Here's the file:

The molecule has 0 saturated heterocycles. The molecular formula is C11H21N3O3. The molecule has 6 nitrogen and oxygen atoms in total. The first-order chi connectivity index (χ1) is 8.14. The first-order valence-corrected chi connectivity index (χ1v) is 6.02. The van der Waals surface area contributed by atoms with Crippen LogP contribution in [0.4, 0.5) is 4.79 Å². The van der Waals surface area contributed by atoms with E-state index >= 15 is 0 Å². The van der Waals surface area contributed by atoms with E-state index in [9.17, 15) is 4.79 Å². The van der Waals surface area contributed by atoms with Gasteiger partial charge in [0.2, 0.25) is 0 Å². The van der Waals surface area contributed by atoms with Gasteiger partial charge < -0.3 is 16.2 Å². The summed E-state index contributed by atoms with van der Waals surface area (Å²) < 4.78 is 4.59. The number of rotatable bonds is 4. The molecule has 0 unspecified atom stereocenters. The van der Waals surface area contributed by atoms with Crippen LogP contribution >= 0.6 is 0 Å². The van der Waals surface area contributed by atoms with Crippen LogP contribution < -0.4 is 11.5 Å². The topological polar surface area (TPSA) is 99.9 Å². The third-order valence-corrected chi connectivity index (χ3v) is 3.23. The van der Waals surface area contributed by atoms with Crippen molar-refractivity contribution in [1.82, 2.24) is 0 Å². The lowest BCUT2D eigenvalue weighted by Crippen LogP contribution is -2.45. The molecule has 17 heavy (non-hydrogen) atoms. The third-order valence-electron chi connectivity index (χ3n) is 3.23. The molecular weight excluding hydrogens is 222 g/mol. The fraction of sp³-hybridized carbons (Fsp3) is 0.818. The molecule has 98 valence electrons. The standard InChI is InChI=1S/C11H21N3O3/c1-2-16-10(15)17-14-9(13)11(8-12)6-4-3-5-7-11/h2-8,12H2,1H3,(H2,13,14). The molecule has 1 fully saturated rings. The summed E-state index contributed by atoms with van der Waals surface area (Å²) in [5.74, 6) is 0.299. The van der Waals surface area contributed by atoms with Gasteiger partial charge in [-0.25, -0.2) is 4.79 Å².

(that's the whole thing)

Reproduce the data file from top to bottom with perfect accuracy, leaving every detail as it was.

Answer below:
The molecule has 0 saturated heterocycles. The molecular formula is C11H21N3O3. The molecule has 6 nitrogen and oxygen atoms in total. The first-order chi connectivity index (χ1) is 8.14. The first-order valence-corrected chi connectivity index (χ1v) is 6.02. The van der Waals surface area contributed by atoms with Crippen LogP contribution in [0.4, 0.5) is 4.79 Å². The van der Waals surface area contributed by atoms with E-state index >= 15 is 0 Å². The van der Waals surface area contributed by atoms with E-state index in [9.17, 15) is 4.79 Å². The van der Waals surface area contributed by atoms with Gasteiger partial charge in [0.2, 0.25) is 0 Å². The van der Waals surface area contributed by atoms with Gasteiger partial charge < -0.3 is 16.2 Å². The summed E-state index contributed by atoms with van der Waals surface area (Å²) < 4.78 is 4.59. The number of rotatable bonds is 4. The molecule has 0 unspecified atom stereocenters. The van der Waals surface area contributed by atoms with Crippen LogP contribution >= 0.6 is 0 Å². The van der Waals surface area contributed by atoms with Crippen LogP contribution < -0.4 is 11.5 Å². The topological polar surface area (TPSA) is 99.9 Å². The third-order valence-corrected chi connectivity index (χ3v) is 3.23. The van der Waals surface area contributed by atoms with Crippen molar-refractivity contribution in [1.82, 2.24) is 0 Å². The lowest BCUT2D eigenvalue weighted by Crippen LogP contribution is -2.45. The molecule has 17 heavy (non-hydrogen) atoms. The third-order valence-electron chi connectivity index (χ3n) is 3.23. The molecular weight excluding hydrogens is 222 g/mol. The fraction of sp³-hybridized carbons (Fsp3) is 0.818. The molecule has 98 valence electrons. The standard InChI is InChI=1S/C11H21N3O3/c1-2-16-10(15)17-14-9(13)11(8-12)6-4-3-5-7-11/h2-8,12H2,1H3,(H2,13,14). The molecule has 1 fully saturated rings. The summed E-state index contributed by atoms with van der Waals surface area (Å²) in [5.74, 6) is 0.299. The van der Waals surface area contributed by atoms with Gasteiger partial charge in [-0.25, -0.2) is 4.79 Å².